Objective: The purpose of this study was to assess whether the duration of labor has any effect on the occurrence of cerebral white-matter damage in very preterm infants who are delivered in the presence of intrauterine infection. Study design: From a cohort of infants who were born spontaneously at < 32 weeks of gestation for whom placental information was available and who survived 7 days from birth, 126 infants had clinical, laboratory, or histologic evidence of intrauterine infection. Among them, variables were compared between those infants with white-matter damage (defined as intraventricular hemorrhage grade 3 plus, periventricular leukomalacia, or ventriculomegaly not associated with hydrocephaly [n = 13]) and those infants without it (n = 113). Comparisons were made with t test, chi-squared test, and survival analysis; a probability value of <.05 was considered significant. Results: There were no differences between the 2 groups in gestational age at delivery and rates of labor or cesarean delivery. Duration of active labor (66 +/- 45 minutes vs 88 +/- 75 minutes; P = .49) and of clinical chorioamnionitis (310 +/- 186 minutes vs 529 +/- 544 minutes; P =.44) were similar in cases with and without neonatal white-matter damage. Conclusion: In 126 infants who were born at < 32 weeks of gestation with intrauterine infection, we found no correlation between the duration of labor or clinical chorioamnionitis and neonatal white-matter damage. (C) 2005 Mosby, Inc. All rights reserved.

Locatelli, A., Vergani, P., Ghidini, A., Assi, F., Bonardi, C., Pezzullo, J., et al. (2005). Duration of labor and risk of cerebral white-matter damage in very preterm infants who are delivered with intrauterine infection. AMERICAN JOURNAL OF OBSTETRICS AND GYNECOLOGY, 193(3 suppl.), 928-932 [10.1016/j.ajog.2005.05.063].

Duration of labor and risk of cerebral white-matter damage in very preterm infants who are delivered with intrauterine infection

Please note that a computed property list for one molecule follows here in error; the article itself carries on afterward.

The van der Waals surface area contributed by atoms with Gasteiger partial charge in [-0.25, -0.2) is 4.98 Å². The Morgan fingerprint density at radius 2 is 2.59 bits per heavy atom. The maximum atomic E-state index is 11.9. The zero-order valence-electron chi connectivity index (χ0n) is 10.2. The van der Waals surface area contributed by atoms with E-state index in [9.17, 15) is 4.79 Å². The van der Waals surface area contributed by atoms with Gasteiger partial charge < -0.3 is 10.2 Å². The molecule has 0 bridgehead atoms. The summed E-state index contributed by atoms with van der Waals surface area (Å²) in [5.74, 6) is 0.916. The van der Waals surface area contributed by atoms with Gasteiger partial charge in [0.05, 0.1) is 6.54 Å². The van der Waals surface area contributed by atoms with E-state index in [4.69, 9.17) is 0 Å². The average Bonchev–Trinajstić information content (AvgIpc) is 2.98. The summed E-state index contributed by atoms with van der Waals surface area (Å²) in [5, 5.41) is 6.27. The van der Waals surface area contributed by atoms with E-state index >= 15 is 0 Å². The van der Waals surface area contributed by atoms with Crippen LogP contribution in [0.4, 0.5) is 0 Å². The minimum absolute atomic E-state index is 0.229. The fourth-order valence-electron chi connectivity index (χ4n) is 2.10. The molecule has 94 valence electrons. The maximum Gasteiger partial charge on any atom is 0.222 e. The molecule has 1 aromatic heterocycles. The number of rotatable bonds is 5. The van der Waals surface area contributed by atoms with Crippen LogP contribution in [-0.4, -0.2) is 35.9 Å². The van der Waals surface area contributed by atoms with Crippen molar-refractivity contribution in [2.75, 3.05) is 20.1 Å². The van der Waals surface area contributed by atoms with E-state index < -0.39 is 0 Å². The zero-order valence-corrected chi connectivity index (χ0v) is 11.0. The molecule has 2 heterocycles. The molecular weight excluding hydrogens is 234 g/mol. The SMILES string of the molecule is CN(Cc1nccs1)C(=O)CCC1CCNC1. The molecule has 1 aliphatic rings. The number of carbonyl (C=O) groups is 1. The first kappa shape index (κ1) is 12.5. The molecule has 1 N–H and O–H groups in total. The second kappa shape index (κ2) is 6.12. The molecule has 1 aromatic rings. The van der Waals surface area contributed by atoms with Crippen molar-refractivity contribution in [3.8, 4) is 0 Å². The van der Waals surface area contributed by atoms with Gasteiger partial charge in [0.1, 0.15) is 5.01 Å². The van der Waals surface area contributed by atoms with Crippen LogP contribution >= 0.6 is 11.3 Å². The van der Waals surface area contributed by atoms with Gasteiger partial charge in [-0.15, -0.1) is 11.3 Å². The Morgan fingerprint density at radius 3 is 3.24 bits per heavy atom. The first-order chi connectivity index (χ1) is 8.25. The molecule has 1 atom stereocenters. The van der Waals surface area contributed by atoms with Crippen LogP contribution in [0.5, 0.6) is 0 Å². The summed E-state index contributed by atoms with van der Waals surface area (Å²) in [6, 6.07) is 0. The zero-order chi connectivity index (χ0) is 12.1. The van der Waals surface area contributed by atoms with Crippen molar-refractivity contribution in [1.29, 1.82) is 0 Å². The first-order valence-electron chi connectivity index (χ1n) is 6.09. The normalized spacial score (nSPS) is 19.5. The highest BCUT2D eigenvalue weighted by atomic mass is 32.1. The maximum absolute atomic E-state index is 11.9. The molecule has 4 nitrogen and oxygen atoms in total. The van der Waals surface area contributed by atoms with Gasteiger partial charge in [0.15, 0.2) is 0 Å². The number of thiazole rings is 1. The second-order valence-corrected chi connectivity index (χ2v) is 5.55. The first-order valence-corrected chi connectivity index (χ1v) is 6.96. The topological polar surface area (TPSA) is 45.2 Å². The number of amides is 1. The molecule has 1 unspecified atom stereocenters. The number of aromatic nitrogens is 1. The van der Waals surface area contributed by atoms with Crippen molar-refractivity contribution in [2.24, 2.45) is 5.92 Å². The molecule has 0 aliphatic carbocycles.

LOCATELLI, ANNA;VERGANI, PATRIZIA;
2005

Abstract

Objective: The purpose of this study was to assess whether the duration of labor has any effect on the occurrence of cerebral white-matter damage in very preterm infants who are delivered in the presence of intrauterine infection. Study design: From a cohort of infants who were born spontaneously at < 32 weeks of gestation for whom placental information was available and who survived 7 days from birth, 126 infants had clinical, laboratory, or histologic evidence of intrauterine infection. Among them, variables were compared between those infants with white-matter damage (defined as intraventricular hemorrhage grade 3 plus, periventricular leukomalacia, or ventriculomegaly not associated with hydrocephaly [n = 13]) and those infants without it (n = 113). Comparisons were made with t test, chi-squared test, and survival analysis; a probability value of <.05 was considered significant. Results: There were no differences between the 2 groups in gestational age at delivery and rates of labor or cesarean delivery. Duration of active labor (66 +/- 45 minutes vs 88 +/- 75 minutes; P = .49) and of clinical chorioamnionitis (310 +/- 186 minutes vs 529 +/- 544 minutes; P =.44) were similar in cases with and without neonatal white-matter damage. Conclusion: In 126 infants who were born at < 32 weeks of gestation with intrauterine infection, we found no correlation between the duration of labor or clinical chorioamnionitis and neonatal white-matter damage. (C) 2005 Mosby, Inc. All rights reserved.
Articolo in rivista - Articolo scientifico
Labor; white matter damage; prematurity
English
Locatelli, A., Vergani, P., Ghidini, A., Assi, F., Bonardi, C., Pezzullo, J., et al. (2005). Duration of labor and risk of cerebral white-matter damage in very preterm infants who are delivered with intrauterine infection. AMERICAN JOURNAL OF OBSTETRICS AND GYNECOLOGY, 193(3 suppl.), 928-932 [10.1016/j.ajog.2005.05.063].
Locatelli, A; Vergani, P; Ghidini, A; Assi, F; Bonardi, C; Pezzullo, J; Paterlini, G
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Utilizza questo identificativo per citare o creare un link a questo documento: http://hdl.handle.net/10281/14258
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